People on board
DRUMMY, Anna Pauline née Cantillon
Anna Pauline Cantillon was born on the 29th of June 1873, the fourth of the eleven children of Denis Cantillon and Mary Ellen Mahony. The family lived in Rockfarm, also known as Na Carriga, at Little Island, Cork. Denis styled himself a ‘Gentleman Farmer’ and there was a valuable limestone quarry on the farm. In 1881 there was a raid on the Magazine housing the blasting material, and a significant amount was stolen. In 1893 Denis Cantillon was appointed a Justice of the Peace for Little Island. From the censuses it is clear that not only were the Cantillons living in the only 1st Class house in their immediate area, but Denis also was the landlord for six adjoining 3rd Class houses.
In the 1901 census three unmarried daughters in their twenties, Eleanor, Anna and Margaret, were living at home with their parents and youngest brother Joseph, then aged sixteen. Their father died in February 1911 aged seventy-seven. In 1911 their eldest brother, Denny Edward, was married and a qualified doctor working in Cardiff, while their younger brother Rev Francis John was head of the Capuchin Friary in Kilkenny. Anna cannot be found in any 1911 census, but the following year, at the age of thirty-eight, she married James Drummy, a Collector of Harbour Dues. He was a widower who had been married to Elizabeth Cantillon, also of Little Island, possibly a cousin, who had died in 1903. There do not appear to have been any children.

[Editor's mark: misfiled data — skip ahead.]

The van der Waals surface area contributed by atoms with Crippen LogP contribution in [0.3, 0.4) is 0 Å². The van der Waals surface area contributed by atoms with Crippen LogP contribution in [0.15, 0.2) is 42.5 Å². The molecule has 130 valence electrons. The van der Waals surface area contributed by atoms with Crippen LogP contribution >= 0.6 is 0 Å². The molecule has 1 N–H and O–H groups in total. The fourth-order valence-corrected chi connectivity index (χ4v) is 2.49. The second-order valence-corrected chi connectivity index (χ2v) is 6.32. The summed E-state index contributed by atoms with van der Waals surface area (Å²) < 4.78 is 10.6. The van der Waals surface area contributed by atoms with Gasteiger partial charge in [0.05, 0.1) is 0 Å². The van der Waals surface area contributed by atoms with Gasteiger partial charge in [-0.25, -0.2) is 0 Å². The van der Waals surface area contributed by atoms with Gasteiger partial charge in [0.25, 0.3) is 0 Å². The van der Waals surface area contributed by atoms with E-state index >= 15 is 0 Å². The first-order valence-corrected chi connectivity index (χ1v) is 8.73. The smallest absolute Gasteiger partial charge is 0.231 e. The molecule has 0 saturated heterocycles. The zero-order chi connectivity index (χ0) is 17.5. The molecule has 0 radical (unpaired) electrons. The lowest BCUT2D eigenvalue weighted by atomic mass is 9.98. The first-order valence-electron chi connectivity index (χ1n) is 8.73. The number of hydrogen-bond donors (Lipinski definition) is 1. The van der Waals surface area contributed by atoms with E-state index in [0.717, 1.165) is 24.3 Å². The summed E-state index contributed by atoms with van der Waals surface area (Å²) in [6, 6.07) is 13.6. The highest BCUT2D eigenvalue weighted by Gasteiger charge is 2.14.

It is not clear why Anna Drummy was travelling on RMS Leinster on the 10th of October 1918, but she was accompanied by her sister Margaret who may have been living in Cardiff at the time. Neither sister survived the sinking, nor were their bodies recovered. In February 1919 their sister Eleanor applied for administration of their estates, which was finally granted the following November.